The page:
In the above, the effect only of field has been described in comparing the structures of FIGS. 1 and 2. The effect on armature reaction must also be evaluated. This analysis however, is similar to that for the field. The armature coil has its reactance principally determined by the distance from iron disc 1 to iron disc 2, since high performance magnets have permeabilities that are not much more than that of air. Thus, the reactance of the armature is changed only slightly, the result of moving it from midway between equipotential surfaces of 2 and 2' to a point near 2'.

Permanent magnet generators usually need protection against the demagnetizing effects of short circuit and armature reaction. A damper also is desirable for efficient performance. One way of providing this in the structure of my invention is shown in FIG. 3, where the magnet 3 is encased in a shell made of copper, aluminum or other good nonmagnetic electrical conductor. In a simple form, this shell casing is made up of a cupshaped part 6, providing an outer side wall and an air gap end wall with a hole in the center to pass the shaft 1. Particularly in 2 or 4 pole machines, the damping circuit should be supplemented by increasing its section at 7 which can either be formed into part 6 or conductively attached to it by brazing, welding or soldering. Also, particularly in 2 or 4 pole machines, the damping circuit should have its section and conductivity supplemented by a back plate 8 of material similar to that of 6. If the rim of cup 6 overlaps plate 8, it may be formed over at 9 and the joint soldered, welded or brazed.

To produce cooling in the entire generator, particularly of the magnet air gap face at 6, which is very close to and has a large area facing the stator windings where most of the heat is generated, plate 8 may have fan blades 10 raised in it, punched into it, or conductively attached to it. Fan blades 10 are substantially radial, but may be curved for mechanical stiffness and strength and for improved aerodynamic action.

In considering this cooling action, it should be remembered that in a single phase generator, a considerable amount of heat is developed directly in the damper material of 6, 7 and 8. The backplate 8 will add considerably to the effective conductivity of the damper circuit, and it does this without increase of thickness at the face 6, which of course reduces the effective space for the armature winding.

Since a good conductor of electricity is a good conductor of heat, and the sections required for damping are large, a very excellent cooling action is provided by this use of the damper. The joint between 6 and 8, which is highly conductive for electrical current, is also highly conductive of the heat. Fan blades 10, formed from the material of plate 8, or brazed or welded to it, are themselves in the heat conducting circuit, and blades 10 supply direct cooling to the air being fanned on their surfaces, as well as indirect cooling by air movement over the stator and the generator in general.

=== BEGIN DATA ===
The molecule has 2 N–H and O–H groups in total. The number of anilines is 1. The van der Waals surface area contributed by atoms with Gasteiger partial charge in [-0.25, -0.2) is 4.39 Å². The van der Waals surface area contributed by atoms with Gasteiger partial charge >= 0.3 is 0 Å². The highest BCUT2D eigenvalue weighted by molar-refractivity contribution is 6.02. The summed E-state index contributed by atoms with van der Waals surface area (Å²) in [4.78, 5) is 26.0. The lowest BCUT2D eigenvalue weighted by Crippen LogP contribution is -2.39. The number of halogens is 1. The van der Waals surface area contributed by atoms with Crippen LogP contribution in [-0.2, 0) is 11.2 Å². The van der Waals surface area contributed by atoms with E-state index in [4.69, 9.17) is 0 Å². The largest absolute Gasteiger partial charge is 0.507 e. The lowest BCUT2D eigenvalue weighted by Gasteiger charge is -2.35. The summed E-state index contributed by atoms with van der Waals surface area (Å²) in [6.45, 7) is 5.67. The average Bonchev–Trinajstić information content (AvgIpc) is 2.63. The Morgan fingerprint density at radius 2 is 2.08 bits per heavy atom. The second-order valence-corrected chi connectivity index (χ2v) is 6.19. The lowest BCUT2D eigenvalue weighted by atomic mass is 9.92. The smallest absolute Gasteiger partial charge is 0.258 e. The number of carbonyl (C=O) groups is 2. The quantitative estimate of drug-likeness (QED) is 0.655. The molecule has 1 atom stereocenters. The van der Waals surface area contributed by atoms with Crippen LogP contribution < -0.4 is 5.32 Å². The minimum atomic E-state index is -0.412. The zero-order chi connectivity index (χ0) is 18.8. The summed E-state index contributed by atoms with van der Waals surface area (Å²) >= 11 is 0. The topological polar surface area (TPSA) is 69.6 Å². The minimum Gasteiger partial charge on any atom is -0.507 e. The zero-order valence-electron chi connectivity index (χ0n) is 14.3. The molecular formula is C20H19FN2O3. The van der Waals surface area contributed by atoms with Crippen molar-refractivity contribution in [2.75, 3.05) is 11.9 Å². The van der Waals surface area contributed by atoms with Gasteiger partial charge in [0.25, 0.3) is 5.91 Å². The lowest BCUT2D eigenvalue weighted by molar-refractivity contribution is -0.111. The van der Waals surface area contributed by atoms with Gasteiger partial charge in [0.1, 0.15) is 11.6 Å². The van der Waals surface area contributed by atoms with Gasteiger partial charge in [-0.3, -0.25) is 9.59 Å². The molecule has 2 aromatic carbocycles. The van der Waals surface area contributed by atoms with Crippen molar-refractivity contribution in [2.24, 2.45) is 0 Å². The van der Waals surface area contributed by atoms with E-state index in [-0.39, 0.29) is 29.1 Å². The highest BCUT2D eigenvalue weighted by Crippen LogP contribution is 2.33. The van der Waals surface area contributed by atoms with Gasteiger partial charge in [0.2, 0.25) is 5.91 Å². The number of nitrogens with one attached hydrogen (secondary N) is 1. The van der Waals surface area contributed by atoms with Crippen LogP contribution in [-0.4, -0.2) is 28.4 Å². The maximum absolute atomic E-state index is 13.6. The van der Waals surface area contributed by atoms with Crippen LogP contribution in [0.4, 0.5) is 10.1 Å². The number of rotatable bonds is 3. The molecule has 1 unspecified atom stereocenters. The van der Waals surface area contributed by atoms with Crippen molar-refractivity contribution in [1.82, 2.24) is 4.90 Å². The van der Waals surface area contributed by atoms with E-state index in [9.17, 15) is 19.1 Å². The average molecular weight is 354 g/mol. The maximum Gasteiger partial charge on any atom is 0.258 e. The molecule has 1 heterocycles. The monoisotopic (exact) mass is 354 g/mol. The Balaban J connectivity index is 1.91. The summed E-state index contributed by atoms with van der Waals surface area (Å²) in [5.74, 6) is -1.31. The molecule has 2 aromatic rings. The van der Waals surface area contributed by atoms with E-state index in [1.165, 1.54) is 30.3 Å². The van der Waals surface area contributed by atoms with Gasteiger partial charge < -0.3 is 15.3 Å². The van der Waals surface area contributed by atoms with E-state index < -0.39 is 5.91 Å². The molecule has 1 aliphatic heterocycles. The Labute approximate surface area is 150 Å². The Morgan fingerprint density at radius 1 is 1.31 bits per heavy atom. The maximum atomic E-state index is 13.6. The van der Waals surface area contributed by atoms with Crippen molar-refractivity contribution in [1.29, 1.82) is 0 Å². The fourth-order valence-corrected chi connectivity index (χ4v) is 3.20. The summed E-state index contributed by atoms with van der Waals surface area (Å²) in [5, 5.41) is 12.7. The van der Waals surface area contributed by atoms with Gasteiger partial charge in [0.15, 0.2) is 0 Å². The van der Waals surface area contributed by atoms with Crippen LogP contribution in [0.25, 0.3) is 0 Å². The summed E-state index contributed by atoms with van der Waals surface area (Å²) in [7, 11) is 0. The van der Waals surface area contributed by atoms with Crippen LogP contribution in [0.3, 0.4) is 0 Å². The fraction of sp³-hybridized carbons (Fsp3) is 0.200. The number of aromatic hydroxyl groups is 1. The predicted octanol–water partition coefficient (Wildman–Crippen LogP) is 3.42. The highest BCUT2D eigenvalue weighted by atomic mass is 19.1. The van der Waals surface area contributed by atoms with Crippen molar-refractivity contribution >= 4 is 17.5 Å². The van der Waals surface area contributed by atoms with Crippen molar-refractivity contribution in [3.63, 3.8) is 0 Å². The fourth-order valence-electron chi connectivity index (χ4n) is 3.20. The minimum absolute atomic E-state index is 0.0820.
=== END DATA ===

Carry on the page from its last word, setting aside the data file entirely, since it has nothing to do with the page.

In 4 pole machines, the current flow will be in a 4 pole pattern which will be obvious to those skilled in the art. The plate '8 will still provide a very considerable supplement to the conductivity of the damper circuit. For a langer number of poles, less and less of the damper current path penetrates beyond the or side wall of part 6. However, the cooling action of plate '8 and its fan continues. For such applications, it is best to make the hole 13.in plate 8 much larger, and make the fan blades 10 shorter radially and nearer the rim of plate 8. This will continue the cooling action with a minimum of material keeping that which is most effective for the remaining electrically conductive function of plate 8.

It is a feature of this invention that a damper and cooling system is provided for the inactive field 2 of FIG. 2, one form of which is shown in FIG. 3. The passive field structure 2' of FIG. 2 does not require a damper, if the damper 6, 7, 8, 9 on the active field structure 2 is sufficiently large. However, the ease of placing a damper on iron disc 2, to which it may be furnace soldered or brazed, is such that it normally will be preferred to put part if not all of the dam-ping action on the inactive or passive field structure 2'. The damper is a cupli'ke shell or casing 14 having an air gap end wall and an encircling outer side wall, as shown. An end wallflS is joined to the cup side wall at its edge, as shown, the parts 14, 15 being made of highly electrically conductive material such as aluminum or copper. The added separation between the disc surface and the armature winding (not shown) also produces a minor advantage in performance, in that it reduces the magnetic loading on the iron. The damper 14, 15, being of heat as well as electrically conductive material, also is useful in its cooling action. However, disc 2', being of iron and not very thick, will itself conduct heat relatively well to the back face, where fan blades may be attached heat conductively, or produced from the material of end wall to accomplish cooling.

The ease of placing the damper-slugging structure on iron disc 2 provides another form of invention, in which there is only the damper 14, 15 on 2, and none on the active field 2,. 3. This form is useful in low speed machines, where the problem of supporting magnet 3 and protecting it from splitting, chipping and spalling due to centrifugal force is not serious.

The air gap end wall of cup 14 functions in the manner of a damper winding, and coacts with the outer side wall to provide short circuited turns protecting the magnetic state of magnet 3.